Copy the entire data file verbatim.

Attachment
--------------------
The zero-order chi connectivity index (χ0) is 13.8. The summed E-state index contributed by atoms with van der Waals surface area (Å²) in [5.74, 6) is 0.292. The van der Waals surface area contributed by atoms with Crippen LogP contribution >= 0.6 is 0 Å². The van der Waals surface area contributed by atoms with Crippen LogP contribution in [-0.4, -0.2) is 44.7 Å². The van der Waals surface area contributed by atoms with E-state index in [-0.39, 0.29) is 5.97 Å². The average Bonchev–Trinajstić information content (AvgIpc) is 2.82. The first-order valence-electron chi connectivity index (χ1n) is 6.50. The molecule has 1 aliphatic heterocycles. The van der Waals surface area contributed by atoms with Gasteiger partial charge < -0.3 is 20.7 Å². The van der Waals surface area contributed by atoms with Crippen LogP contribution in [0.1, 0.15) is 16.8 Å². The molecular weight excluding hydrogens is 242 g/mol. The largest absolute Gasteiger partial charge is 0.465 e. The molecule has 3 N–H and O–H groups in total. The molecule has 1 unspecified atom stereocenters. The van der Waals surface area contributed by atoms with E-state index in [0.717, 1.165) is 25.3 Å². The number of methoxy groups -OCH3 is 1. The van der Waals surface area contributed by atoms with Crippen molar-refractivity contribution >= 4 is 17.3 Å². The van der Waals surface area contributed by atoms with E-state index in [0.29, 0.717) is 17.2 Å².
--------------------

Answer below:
The zero-order chi connectivity index (χ0) is 13.8. The summed E-state index contributed by atoms with van der Waals surface area (Å²) in [5.74, 6) is 0.292. The van der Waals surface area contributed by atoms with Crippen LogP contribution >= 0.6 is 0 Å². The van der Waals surface area contributed by atoms with Crippen LogP contribution in [-0.4, -0.2) is 44.7 Å². The van der Waals surface area contributed by atoms with E-state index in [-0.39, 0.29) is 5.97 Å². The average Bonchev–Trinajstić information content (AvgIpc) is 2.82. The first-order valence-electron chi connectivity index (χ1n) is 6.50. The molecule has 1 aliphatic heterocycles. The van der Waals surface area contributed by atoms with Gasteiger partial charge < -0.3 is 20.7 Å². The van der Waals surface area contributed by atoms with Crippen LogP contribution in [0.1, 0.15) is 16.8 Å². The molecular weight excluding hydrogens is 242 g/mol. The largest absolute Gasteiger partial charge is 0.465 e. The molecule has 3 N–H and O–H groups in total. The molecule has 1 unspecified atom stereocenters. The van der Waals surface area contributed by atoms with E-state index in [0.717, 1.165) is 25.3 Å². The number of methoxy groups -OCH3 is 1. The van der Waals surface area contributed by atoms with Crippen molar-refractivity contribution >= 4 is 17.3 Å². The van der Waals surface area contributed by atoms with E-state index in [0.29, 0.717) is 17.2 Å².